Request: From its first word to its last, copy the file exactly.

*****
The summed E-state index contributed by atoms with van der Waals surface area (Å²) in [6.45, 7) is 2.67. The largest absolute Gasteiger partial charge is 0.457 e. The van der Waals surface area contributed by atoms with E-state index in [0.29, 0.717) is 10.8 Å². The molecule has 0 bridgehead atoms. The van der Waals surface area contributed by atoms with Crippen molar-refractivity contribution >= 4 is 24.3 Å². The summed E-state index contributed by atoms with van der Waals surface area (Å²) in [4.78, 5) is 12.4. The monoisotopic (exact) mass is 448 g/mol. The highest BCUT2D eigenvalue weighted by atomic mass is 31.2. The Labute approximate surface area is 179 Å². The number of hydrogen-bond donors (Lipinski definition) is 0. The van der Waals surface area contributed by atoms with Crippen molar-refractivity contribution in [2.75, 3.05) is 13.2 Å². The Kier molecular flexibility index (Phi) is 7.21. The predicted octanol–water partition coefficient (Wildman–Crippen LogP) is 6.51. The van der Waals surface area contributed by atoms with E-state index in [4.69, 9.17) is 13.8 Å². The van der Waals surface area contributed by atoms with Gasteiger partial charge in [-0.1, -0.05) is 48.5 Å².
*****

The summed E-state index contributed by atoms with van der Waals surface area (Å²) in [6.45, 7) is 2.67. The largest absolute Gasteiger partial charge is 0.457 e. The van der Waals surface area contributed by atoms with E-state index in [0.29, 0.717) is 10.8 Å². The molecule has 0 bridgehead atoms. The van der Waals surface area contributed by atoms with Crippen molar-refractivity contribution >= 4 is 24.3 Å². The summed E-state index contributed by atoms with van der Waals surface area (Å²) in [4.78, 5) is 12.4. The monoisotopic (exact) mass is 448 g/mol. The highest BCUT2D eigenvalue weighted by atomic mass is 31.2. The Labute approximate surface area is 179 Å². The number of hydrogen-bond donors (Lipinski definition) is 0. The van der Waals surface area contributed by atoms with Crippen molar-refractivity contribution in [2.75, 3.05) is 13.2 Å². The Kier molecular flexibility index (Phi) is 7.21. The predicted octanol–water partition coefficient (Wildman–Crippen LogP) is 6.51. The van der Waals surface area contributed by atoms with E-state index in [4.69, 9.17) is 13.8 Å². The van der Waals surface area contributed by atoms with Gasteiger partial charge in [-0.1, -0.05) is 48.5 Å².